COVID relief and spending bill addresses veterinary priorities

Published on December 22, 2020
Coronavirus with black background

Congress has passed a fourth COVID-19 relief bill and a comprehensive spending package to fund the government for the remainder of fiscal year (FY) 2021. These packages include many of AVMA’s top advocacy priorities, including fixing the unfavorable IRS tax treatment of expenses paid with Paycheck Protection Program (PPP) loans, streamlined PPP loan forgiveness for loans of up to $150,000, up to $20 million for animal health infrastructure’s role in the COVID-19 response, AVMA-led One Health report language, and funding for key federal programs important to veterinary medicine.

Leveraging the AVMA Ambassador program and the AVMA PAC, the AVMA Advocacy team aggressively lobbied the House and Senate to stress the importance of including the PPP tax fix and simplified loan forgiveness provisions in the final bill.

When they created the PPP program, Congress intended for recipients to be able to deduct the payroll costs and other expenses covered by forgiven loans, even though the loans themselves are tax-free income. The tax fix reverses the IRS ruling that denied the deductions and, depending upon where a veterinarian lives, will mean that up to 40% of the amount of a PPP loan stays within the veterinary practice instead of being paid in taxes.

The simplified loan forgiveness provision will establish a one-page, easy to complete form to apply for forgiveness of loans up to $150,000. Most veterinary practices will qualify for this simplified process, as 80% of the PPP loans obtained by veterinary practices meet this threshold.

“The AVMA’s tireless advocacy efforts have paid off for the veterinary profession,” said Dr. Kent McClure, AVMA’s chief government relations officer. “For the almost 60% of U.S. veterinary practices that took PPP loans, the tax fix will keep significant funds within the practices, and the simplified loan forgiveness application will make their lives easier. The AVMA-led, coordinated effort to obtain report language in the funding legislation will provide Congress with important information detailing existing collaborative efforts among FDA, USDA, and other agencies to prevent and respond to zoonotic disease outbreaks in animals and humans. This directive advances veterinary priorities and bolsters support for One Health legislation as we enter a new session of Congress.”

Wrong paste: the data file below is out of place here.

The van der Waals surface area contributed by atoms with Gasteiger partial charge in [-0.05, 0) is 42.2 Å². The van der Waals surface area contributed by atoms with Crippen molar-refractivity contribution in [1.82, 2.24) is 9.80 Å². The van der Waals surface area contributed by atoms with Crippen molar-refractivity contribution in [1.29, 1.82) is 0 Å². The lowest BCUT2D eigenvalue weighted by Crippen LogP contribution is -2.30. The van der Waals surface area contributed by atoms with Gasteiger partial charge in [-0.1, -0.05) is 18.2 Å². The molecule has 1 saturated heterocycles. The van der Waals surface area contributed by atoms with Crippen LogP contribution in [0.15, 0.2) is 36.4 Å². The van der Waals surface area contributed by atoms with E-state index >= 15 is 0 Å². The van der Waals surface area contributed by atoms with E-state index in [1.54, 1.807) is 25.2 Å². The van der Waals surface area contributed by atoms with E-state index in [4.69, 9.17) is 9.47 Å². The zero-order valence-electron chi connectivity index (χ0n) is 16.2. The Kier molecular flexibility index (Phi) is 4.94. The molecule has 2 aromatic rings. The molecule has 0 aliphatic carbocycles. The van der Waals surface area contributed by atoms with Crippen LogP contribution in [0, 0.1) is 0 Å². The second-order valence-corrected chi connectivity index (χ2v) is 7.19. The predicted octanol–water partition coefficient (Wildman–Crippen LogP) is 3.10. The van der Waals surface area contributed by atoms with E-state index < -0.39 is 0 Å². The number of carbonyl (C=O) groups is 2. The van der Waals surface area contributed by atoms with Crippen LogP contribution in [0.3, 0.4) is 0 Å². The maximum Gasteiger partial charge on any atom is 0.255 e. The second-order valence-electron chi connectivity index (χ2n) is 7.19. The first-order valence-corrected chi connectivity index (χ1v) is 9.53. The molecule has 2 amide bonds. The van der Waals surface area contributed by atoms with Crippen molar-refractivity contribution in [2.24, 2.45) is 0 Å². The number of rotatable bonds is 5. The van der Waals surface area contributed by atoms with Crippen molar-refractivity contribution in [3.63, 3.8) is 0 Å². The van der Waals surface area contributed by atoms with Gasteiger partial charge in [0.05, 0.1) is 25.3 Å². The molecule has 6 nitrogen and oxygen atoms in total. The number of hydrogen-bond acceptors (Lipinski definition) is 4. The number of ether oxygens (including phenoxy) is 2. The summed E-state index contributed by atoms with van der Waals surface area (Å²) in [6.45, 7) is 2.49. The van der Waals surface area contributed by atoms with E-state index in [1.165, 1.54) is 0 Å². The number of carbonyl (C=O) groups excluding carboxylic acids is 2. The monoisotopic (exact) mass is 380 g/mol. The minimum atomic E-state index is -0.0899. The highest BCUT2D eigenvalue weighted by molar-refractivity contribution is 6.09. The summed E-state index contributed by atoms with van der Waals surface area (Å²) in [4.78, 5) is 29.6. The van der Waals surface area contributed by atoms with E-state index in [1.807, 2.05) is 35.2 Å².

What’s in the COVID-19 relief legislation?

The legislation includes:

  • Streamlined forgiveness applications for PPP loans up to $150,000
  • Clarification that ordinary business expenses paid with PPP loans that are forgiven are fully deductible, which reverses an unfavorable IRS ruling
  • $300 billion for the PPP
    • Allowing second round of forgivable loans for small businesses that experienced a 25% quarterly revenue decline between 2019 and 2020
    • Inclusion of 501(c)(6) organizations that have 300 employees or fewer, subjected to federal, state and local lobbying restrictions
  • $20 million for animal health infrastructure to maintain and respond to animal disease prevention and response capacity that was diminished with the COVID-19 response

Other notable provisions in the legislation include an additional $300 per week of federal unemployment insurance until March 14, 2021, a second stimulus check of $600 for qualifying adults, $1200 for couples filing jointly, and $600 for dependents, rental assistance, funding to address COVID-related impacts on farmers, ranchers, and rural communities, and funding for education and vaccine testing.

Additionally, the bill extends the Employee Retention Tax Credit (ERTC) until June 30, 2021. The C4 legislation also increased the credit rate from 50% to 70% of qualified wages and increased the limit per-employee from $10,000 per year to $10,000 for each quarter. Paycheck Protection Program (PPP) borrowers may also still qualify for ERTC with respect to wages that are not paid for with forgiven PPP proceeds.